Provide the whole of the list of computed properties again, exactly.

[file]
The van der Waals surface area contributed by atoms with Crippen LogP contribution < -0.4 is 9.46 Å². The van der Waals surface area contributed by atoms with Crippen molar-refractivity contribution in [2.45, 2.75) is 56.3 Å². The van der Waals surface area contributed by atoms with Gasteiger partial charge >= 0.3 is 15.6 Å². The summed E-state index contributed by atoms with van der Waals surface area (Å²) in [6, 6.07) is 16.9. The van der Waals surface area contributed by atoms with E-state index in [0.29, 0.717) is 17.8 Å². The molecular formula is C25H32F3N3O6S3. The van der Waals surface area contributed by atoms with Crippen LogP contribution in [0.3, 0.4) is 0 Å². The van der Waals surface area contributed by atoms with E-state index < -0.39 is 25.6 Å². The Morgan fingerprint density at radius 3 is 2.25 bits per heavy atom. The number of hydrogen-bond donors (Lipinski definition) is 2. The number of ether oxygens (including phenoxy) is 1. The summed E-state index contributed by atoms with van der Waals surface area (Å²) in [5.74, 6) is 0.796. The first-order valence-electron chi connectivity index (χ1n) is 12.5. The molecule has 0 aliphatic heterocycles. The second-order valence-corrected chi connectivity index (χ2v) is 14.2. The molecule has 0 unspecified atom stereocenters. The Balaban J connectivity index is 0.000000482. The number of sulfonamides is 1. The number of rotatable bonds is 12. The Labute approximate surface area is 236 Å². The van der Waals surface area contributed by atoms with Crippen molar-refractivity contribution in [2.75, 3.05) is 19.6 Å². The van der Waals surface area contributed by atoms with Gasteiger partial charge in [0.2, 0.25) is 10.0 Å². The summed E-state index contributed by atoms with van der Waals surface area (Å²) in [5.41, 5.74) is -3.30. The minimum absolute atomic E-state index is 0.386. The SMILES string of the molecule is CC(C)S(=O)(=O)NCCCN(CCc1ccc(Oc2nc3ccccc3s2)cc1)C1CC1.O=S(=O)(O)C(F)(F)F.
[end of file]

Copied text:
The van der Waals surface area contributed by atoms with Crippen LogP contribution < -0.4 is 9.46 Å². The van der Waals surface area contributed by atoms with Crippen molar-refractivity contribution in [2.45, 2.75) is 56.3 Å². The van der Waals surface area contributed by atoms with Gasteiger partial charge >= 0.3 is 15.6 Å². The summed E-state index contributed by atoms with van der Waals surface area (Å²) in [6, 6.07) is 16.9. The van der Waals surface area contributed by atoms with E-state index in [0.29, 0.717) is 17.8 Å². The molecular formula is C25H32F3N3O6S3. The van der Waals surface area contributed by atoms with Crippen LogP contribution in [0.3, 0.4) is 0 Å². The van der Waals surface area contributed by atoms with E-state index < -0.39 is 25.6 Å². The Morgan fingerprint density at radius 3 is 2.25 bits per heavy atom. The number of hydrogen-bond donors (Lipinski definition) is 2. The number of ether oxygens (including phenoxy) is 1. The summed E-state index contributed by atoms with van der Waals surface area (Å²) in [5.74, 6) is 0.796. The first-order valence-electron chi connectivity index (χ1n) is 12.5. The molecule has 0 aliphatic heterocycles. The second-order valence-corrected chi connectivity index (χ2v) is 14.2. The molecule has 0 unspecified atom stereocenters. The Balaban J connectivity index is 0.000000482. The number of sulfonamides is 1. The number of rotatable bonds is 12. The Labute approximate surface area is 236 Å². The van der Waals surface area contributed by atoms with Crippen molar-refractivity contribution in [2.75, 3.05) is 19.6 Å². The van der Waals surface area contributed by atoms with Gasteiger partial charge in [0.2, 0.25) is 10.0 Å². The summed E-state index contributed by atoms with van der Waals surface area (Å²) in [5.41, 5.74) is -3.30. The minimum absolute atomic E-state index is 0.386. The SMILES string of the molecule is CC(C)S(=O)(=O)NCCCN(CCc1ccc(Oc2nc3ccccc3s2)cc1)C1CC1.O=S(=O)(O)C(F)(F)F.